Wednesday, December 8, 2010

Tahleen reviews: "Freedom Walkers: The Story of the Montgomery Bus Boycott" by Russell Freedman

In honor of the anniversary of Rosa Parks' refusal to move on the bus on December 1, 1955, thus setting off the chain of events that became the Civil Rights Movement, I thought it would be nice to pay a little homage to her and those who fought (and still fight) so bravely for the rights of African Americans in our country. Here is a fantastic title for middle-grade readers.

Author: Russell Freedman
Publisher: Holiday House, 2006
Where and why: I got this book out of my local library. It was assigned reading for my children's literature class.

Rating: ★★★★ ½

This is the story of the brave freedom fighters in Montgomery, Alabama that spearheaded the Civil Rights Movement in 1960s America. It starts even before Rosa Parks played her pivotal role by refusing to give up her seat to a white man. After a brief introduction giving readers context of what it meant to be black during the 1950s, Freedman then begins with a lesser-known figure in history, Jo Ann Robinson, a professor at the all-black university Alabama State who, after being kicked off a bus for sitting too far toward the front, dedicated much of her time and life to changing the bus laws in the South.

Throughout the book, Freedman continues to put the spotlight on forgotten and overlooked players that led to such a monumental shift in American history, along with well-recognized and essential names like Martin Luther King, Jr. and Rosa Parks. Freedman leaves nothing out in this history--everything is detailed, and he does not shy away from including the horrific murders that occurred before and after the boycott.

Written for middle-grade students, Freedman writes in such a way that is understandable for younger readers, yet is not degrading. He never talks down to his audience and assumes they know enough to understand what he's writing about. Here's a sample:
Rosa Parks had not expected to resist on that December evening. And she did not want to put her family at risk. But she was no longer willing to accept the indignities of bus segregation, a system that dehumanized all black people. 'I decided that I would have to know once and for all what rights I had as a human being and a citizen, even in Montgomery, Alabama' [she said].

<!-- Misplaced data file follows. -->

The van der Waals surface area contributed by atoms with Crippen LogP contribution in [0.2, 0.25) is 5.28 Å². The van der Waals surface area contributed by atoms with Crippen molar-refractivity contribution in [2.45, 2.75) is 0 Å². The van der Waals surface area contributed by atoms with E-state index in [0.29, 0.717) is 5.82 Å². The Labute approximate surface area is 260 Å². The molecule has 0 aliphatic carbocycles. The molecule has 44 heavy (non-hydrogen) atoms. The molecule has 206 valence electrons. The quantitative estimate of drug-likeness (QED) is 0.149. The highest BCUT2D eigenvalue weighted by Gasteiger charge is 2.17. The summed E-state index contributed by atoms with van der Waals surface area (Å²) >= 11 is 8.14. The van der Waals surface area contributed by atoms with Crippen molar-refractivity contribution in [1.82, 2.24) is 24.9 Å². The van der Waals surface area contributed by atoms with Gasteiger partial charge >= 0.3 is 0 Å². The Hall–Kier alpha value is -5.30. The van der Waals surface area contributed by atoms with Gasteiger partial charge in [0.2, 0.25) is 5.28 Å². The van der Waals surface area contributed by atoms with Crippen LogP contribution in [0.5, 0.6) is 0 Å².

Short paragraphs, often broken up by black-and-white photographs that help tell the story, make it easier for younger readers to stay focused, yet it's not so simple that it would bore them. Quotes and the aforementioned photographs are woven into the text, both of which enhance the telling and give a sense of realness to it that would have been lost otherwise; as a result, the reader is transported back in time.
All in all, this is an inspiring chapter in American history that Freedman tells eloquently, simply, and brilliantly.


  1. This looks like a good one. I feel like it's so hard to write a good, honest account about such a tumultuous time in American history that younger readers will understand. I feel some texts hold back soo much and don't portray the horrible injustices that were going on and then some just go WAY above the understanding of these younger readers. Sounds like you get to read some good books for class!

  2. Ditto what Jaime said -- and excellent review!

  3. Thanks! I did read some fantastic ones, though not a whole lot of nonfiction. This one was by far the best nonfiction one we read. I've recently found some more supposedly good titles about this era, so maybe I'll pick those up and see if they live up to their hype (from professional sources, I should say, not just us bloggers ;)).


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